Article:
#1**+5 **

Mmmmm...this looks like a "parts" problem

So we have

∫.03x dx + ∫.01xsin(54x) dx =

.03∫x dx + .01∫x sin(54x) dx

The first is easy...it's just .03[x^2/2} + C = .015x^2 + C

The second requires a bit more doing ....let's forget the .01 out in front....we'll tack it on at the end....

let u = x and du = dx

let v = -(1/54)cos(54x) and dv = sin(54x)dx

So we have

∫u dv =

u*v - ∫v du =

-(x)(1/54)[cos(54x) - ∫-(1/54)cos(54x) dx and......evaluating the second integral, we have

+(1/54)∫cos(54x) dx = [(1/54)^2][sin(54x)] + C

So we end up with (hopefully!!)....

[.015x^2 + C ] + .01 [ -(1/54)(x)[cos(54x) + [(1/54)^2] sin(54x) + C]= (final answer) =

[.015x^2) + (1/100)(1/2916)sin(54x) - (1/5400)(x)cos(54x)] + C

(Yep...I verified this with WolframAlpha....it's definitely a strange one!!)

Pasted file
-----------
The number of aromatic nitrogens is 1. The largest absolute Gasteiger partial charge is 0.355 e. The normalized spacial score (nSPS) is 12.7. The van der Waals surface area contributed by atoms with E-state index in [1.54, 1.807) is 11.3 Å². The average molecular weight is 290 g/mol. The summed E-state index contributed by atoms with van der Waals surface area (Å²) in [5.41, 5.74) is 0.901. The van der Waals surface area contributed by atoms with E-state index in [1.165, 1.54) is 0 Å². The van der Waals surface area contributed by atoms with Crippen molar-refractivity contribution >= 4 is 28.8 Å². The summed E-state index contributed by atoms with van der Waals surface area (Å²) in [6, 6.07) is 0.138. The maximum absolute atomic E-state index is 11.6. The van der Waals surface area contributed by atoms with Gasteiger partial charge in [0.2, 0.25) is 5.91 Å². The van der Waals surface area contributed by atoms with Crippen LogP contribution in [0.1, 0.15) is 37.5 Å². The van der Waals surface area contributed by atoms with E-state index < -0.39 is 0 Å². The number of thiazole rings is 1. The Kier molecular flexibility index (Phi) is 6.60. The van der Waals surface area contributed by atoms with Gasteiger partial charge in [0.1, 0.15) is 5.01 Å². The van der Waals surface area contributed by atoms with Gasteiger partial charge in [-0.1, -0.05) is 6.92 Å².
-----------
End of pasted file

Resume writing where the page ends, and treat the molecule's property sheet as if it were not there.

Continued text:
CPhill
Oct 27, 2014

#2**+5 **

Thanks Chris :)

This is yet another that I would really like to find the time to examine properly.

there just is not enough hours in a day. :(

Melody
Oct 27, 2014

#3**+5 **

Best Answer

I'll trade you one "Integration By Parts" lesson for one "Parametric Equations as they apply to Parabolas" lesson.....

Deal???

CPhill
Oct 27, 2014

#4**0 **

Yes, actually I can probably do integration by parts. I need lessons in matrices and vectors.

Yes we should do the swap. It is all a matter of time. You know when Christmas comes this places slows to a snails pace. We should put effort into teaching each other then. I shall look forward to it. :)

Melody
Oct 27, 2014